July 28, 2012

Wealth and Happiness

Have you ever bought something you had been wanting for years, yet once you bought it, you were not any happier? And well, perhaps you were happy. But how many days did your happiness last? 1 day? 3 days? 1 week? Do you agree with me that happiness is not determined by wealth, by how much money you have, or how many houses and cars and mobile phones you have? Raise your hand if you agree.

I have never agreed that money is the most important thing in the world. I remember that day when I spoke to my in-law about my future job. He worked in a famous company in Indonesia – and he got paid really well – while I was just a graduate student looking for her dream job. I wanted to be a sport journalist. I had been dreaming of being a journalist since I knew what a dream job was. And when I told my in-law about it, he said, “Being a journalist won’t give you lots of money.” I, on the other hand, said, “I don’t look for money. I look for a job that I know will bring me joy when I’m doing it.” Surprisingly, my in-law laughed and replied, “When you’re at my age, you’ll know that money is everything.”

I didn’t agree with him – and still don’t. Yes, I admit that money is important. We can’t buy food to eat if we don’t have money. However, money is not the most important thing in the world. What about love? What about generosity? What about happiness? I saw people on the street, whom I believed didn’t have more money than I did, and they were happy! Seriously, they smiled and they didn’t seem to worry about what to eat tomorrow.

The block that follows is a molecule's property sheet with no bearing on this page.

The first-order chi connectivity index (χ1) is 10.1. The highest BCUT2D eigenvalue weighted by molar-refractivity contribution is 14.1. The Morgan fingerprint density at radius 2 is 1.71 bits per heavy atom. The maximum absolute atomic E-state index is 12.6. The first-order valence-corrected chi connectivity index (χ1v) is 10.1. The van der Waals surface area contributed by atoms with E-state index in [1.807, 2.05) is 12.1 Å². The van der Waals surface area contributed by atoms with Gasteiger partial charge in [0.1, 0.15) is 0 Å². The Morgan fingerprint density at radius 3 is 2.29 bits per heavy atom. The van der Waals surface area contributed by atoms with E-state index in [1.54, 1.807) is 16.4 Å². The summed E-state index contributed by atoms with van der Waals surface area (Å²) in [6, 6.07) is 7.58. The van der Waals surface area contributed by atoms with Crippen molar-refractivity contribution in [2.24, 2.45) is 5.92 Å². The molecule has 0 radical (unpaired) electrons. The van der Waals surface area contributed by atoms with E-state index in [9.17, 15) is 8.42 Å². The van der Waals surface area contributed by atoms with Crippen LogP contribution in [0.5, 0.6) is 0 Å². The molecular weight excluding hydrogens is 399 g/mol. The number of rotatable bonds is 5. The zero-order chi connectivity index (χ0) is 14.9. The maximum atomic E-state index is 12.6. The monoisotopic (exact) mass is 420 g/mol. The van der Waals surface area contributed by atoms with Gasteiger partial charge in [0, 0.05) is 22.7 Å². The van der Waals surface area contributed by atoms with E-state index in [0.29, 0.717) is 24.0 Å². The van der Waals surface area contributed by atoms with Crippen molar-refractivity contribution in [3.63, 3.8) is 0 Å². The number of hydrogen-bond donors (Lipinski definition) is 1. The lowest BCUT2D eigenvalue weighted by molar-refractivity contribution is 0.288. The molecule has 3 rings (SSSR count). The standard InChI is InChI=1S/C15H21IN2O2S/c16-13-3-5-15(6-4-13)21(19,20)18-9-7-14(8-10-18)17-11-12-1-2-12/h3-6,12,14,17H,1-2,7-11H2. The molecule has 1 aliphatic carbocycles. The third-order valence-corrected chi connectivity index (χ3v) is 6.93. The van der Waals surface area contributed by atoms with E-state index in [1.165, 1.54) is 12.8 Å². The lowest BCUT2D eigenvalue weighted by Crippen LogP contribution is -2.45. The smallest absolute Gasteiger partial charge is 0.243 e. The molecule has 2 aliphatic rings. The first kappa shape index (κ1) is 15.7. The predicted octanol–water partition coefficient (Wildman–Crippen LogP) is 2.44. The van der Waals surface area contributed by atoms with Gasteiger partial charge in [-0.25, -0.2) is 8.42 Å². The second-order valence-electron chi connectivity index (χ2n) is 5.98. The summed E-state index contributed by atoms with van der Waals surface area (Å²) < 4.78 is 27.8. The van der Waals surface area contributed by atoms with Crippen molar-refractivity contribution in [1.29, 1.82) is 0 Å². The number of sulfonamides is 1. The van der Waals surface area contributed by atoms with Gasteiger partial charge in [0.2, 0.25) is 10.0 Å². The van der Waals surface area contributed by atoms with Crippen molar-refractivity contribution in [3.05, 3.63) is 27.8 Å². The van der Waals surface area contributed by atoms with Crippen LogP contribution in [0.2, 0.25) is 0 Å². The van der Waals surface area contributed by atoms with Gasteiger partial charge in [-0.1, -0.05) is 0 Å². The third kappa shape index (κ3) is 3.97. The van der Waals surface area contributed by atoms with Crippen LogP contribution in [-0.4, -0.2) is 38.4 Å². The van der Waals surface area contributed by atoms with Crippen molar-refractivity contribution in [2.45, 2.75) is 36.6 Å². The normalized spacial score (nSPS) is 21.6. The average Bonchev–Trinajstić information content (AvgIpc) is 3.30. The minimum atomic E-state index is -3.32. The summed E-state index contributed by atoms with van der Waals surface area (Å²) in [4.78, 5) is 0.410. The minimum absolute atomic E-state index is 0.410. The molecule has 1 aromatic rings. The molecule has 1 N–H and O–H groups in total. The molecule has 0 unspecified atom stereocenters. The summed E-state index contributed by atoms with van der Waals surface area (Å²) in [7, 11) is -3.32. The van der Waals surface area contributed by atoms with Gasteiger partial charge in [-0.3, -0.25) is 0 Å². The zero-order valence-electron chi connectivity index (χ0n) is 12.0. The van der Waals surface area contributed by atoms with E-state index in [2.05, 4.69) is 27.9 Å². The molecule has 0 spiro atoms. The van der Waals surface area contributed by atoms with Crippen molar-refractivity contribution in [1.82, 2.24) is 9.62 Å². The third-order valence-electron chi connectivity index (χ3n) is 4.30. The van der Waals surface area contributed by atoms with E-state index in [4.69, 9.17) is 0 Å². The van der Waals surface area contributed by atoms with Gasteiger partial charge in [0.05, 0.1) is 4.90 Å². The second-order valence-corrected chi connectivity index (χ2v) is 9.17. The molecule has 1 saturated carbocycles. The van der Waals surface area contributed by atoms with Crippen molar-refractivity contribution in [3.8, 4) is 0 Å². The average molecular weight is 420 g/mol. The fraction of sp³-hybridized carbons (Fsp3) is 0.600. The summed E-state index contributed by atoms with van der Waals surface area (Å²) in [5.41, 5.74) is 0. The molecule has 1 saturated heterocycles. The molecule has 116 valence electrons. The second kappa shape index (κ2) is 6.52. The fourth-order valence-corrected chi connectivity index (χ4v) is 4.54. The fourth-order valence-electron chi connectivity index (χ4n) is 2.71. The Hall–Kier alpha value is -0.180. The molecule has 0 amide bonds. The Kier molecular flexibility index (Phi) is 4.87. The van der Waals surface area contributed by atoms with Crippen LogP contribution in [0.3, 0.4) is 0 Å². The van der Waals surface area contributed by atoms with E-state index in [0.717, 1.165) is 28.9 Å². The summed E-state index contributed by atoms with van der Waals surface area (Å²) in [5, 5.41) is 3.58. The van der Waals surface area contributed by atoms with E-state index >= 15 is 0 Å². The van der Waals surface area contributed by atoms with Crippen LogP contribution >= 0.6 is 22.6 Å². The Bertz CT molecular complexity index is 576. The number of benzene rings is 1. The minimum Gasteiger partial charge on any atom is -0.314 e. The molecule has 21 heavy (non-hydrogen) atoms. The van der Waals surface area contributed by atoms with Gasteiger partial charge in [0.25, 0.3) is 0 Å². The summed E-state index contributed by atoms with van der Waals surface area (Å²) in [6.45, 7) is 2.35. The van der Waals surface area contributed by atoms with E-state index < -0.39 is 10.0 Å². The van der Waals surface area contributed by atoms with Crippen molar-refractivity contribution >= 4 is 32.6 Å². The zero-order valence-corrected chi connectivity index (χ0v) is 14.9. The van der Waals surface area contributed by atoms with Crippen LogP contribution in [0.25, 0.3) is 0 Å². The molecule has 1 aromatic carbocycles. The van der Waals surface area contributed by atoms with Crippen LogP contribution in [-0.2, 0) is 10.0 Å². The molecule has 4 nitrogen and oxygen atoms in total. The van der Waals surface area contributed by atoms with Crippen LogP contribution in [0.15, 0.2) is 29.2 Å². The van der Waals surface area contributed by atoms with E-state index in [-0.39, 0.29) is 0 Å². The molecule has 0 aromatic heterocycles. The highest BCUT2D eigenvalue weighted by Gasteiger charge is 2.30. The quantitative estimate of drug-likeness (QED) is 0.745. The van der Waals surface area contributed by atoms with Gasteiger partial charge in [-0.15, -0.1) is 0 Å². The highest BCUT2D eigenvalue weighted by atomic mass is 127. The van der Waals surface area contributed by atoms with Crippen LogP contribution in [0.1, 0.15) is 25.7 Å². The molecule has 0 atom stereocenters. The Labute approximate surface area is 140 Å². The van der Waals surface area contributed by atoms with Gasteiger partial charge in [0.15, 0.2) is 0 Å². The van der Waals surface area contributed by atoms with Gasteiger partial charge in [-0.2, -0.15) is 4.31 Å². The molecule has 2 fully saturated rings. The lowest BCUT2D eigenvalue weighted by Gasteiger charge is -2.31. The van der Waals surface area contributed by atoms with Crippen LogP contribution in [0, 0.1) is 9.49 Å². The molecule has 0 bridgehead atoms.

When I first knew that I would teach for a summer camp, I was happy. I finally got my first teaching job in Spain. Yet, when I had to stay for 2 weeks in Ronda, far from where my husband was, that job seemed meaningless to me. For the first time in my life, I realized that money doesn’t give you happiness. And yes, I was happy because I had a job – a 10-hour of happiness, but on the other hand, I was devastated because I was away from my husband. I realized that being with him meant so much to me. It was something money couldn’t buy; togetherness. That’s when I made a conclusion: wealth doesn’t determine your happiness.

We tend to think that wealth brings us happiness. Why? Because when we have the money we need, we can buy things we want – houses, cars, DVD players, shoes, clothes, bags, etc. – and we think, and believe, that those things make us happy. We believe that in order to be happy, we need to have things we want. And yes, those things bring you happiness. You will be happy, but it won’t last forever! As soon as you want another thing, a bigger and probably more expensive one, your happiness will vanish and you believe you won’t be happy until you manage to buy or have that thing.

I am not going to say that I am always in a state of happiness all the time – I am not a saint. However, I do know the secret of happiness – my secret of happiness: to appreciate what you have already had and to be grateful for each of them. Happiness is, after all, a matter of choices.

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